More S Corporation Information

S Corporation
The S corporation is a form of business structure thusly named because it is structured in such a way that it meets, and falls under the purview, of the IRS Revenue Code subchapter S. In many ways, it is very much like a traditional corporation, but with certain partnership-like traits that can benefit certain types of business organizations. One of the primary advantage of being treated as a subchapter S Corporation is that of pass-through taxation. Pass-through taxation exists when the shareholders are taxed at the individual level, like a partnership, rather than first at the company level, then again at the individual level. This gives the shareholders the best of both worlds in many instances--the pass-through taxation benefits of a simple partnership, and the limited liability and asset protection that a corporation affords.

Tax Advantages
A standard (or “C”) corporation is taxed on it’s earnings as a company, then any dividends distributed to individual shareholders are again taxed at the individual rate (about 15% for Federal taxes). This is known as the double-taxation jeopardy and is one of the main reasons for the existence of the S Corporation.

The S Corporation, on the other hand, is not taxed at the company level. Instead, it is taxed based on the distributions to the shareholders at the individual shareholders’ marginal rate. One thing to bear in mind is that this taxation occurs whether or not there is an actual distribution to the shareholders. This means that the income is only taxed once, as a distribution to the share holders.

This pass-through taxation method can be both a boon and a nuisance. For example, let’s take an imaginary company named Wallaby, Inc. We’ll say there are three partners, John, Jack, and Jacob, with John owning 50%, Jack owning 25%, and Jacob the remaining 25%. Wallaby, Inc. earned $10 million last year as net income. At tax time, John will have to claim $5 million, Jack $2.5 million, and Jacob the remaining $2.5 million. If John, as the majority owner, decides not to distribute the net income profit, John, Jack and Jacob will still be liable for taxes on the earnings as if a distribution was made in that manner, even though none of the three received an actual cash distribution. This situation can be manipulated via what is termed a “squeeze play” by a majority partner (or partners in collusion) in an attempt to squeeze out a minority or undesirable partner.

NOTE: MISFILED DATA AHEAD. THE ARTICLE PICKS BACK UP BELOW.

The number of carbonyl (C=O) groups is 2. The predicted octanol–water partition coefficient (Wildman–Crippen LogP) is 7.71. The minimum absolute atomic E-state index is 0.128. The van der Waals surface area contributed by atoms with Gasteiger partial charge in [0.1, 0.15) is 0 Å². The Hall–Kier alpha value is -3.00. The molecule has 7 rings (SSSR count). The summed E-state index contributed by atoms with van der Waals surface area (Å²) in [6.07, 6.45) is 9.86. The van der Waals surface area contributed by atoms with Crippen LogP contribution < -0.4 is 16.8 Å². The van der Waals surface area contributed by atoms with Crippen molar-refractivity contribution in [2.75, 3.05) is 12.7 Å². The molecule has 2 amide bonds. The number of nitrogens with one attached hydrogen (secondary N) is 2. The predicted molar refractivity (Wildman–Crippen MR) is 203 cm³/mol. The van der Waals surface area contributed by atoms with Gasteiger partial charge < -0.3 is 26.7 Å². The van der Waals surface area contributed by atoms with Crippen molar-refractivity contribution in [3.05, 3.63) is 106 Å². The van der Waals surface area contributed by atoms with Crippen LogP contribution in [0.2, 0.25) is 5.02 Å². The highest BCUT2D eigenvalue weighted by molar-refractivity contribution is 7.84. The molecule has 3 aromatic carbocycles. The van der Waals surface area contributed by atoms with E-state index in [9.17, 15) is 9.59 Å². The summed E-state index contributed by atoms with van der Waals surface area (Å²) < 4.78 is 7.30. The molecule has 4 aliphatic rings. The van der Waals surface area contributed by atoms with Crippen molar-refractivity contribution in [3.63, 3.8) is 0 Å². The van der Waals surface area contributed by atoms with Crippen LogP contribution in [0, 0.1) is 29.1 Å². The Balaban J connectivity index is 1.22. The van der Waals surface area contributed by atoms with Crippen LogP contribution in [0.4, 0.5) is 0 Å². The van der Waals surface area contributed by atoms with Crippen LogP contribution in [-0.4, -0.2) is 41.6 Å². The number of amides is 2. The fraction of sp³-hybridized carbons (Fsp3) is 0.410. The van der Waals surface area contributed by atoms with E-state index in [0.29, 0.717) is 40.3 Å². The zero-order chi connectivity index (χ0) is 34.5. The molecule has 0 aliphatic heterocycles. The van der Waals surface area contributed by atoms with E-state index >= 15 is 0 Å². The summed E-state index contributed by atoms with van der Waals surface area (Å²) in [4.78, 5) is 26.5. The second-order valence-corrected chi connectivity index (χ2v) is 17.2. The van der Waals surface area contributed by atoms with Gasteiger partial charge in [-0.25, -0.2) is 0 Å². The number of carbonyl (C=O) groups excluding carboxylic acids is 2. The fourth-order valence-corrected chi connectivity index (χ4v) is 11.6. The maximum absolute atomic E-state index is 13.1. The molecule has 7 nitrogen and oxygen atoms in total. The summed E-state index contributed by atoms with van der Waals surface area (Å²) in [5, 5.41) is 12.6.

In the traditional corporation, although there is the initial corporate tax, there is no dividend tax at the individual shareholder level unless an actual distribution is made.

Another limitation to the S Corporation is the fact that the number of shareholders is limited to 100, and if there is only one shareholder, there is the ever-present danger that the IRS disregards the subchapter S status and treats the company as a standard corporation for tax purposes. This is more likely the case when there is any sort of deviation from the corporate formalities.

S Corporation Formalities
The forming of an organization as an S corporation also means that, just like with a traditional corporation, the corporate formalities must be observed. Corporate formalities are the actions that must be performed by a corporation’s director, officers, or shareholders in order to maintain the protection afforded by the formation of the corporation. These are essential procedures that serve to protect the personal assets of a Corporation’s directors, officers, and shareholders.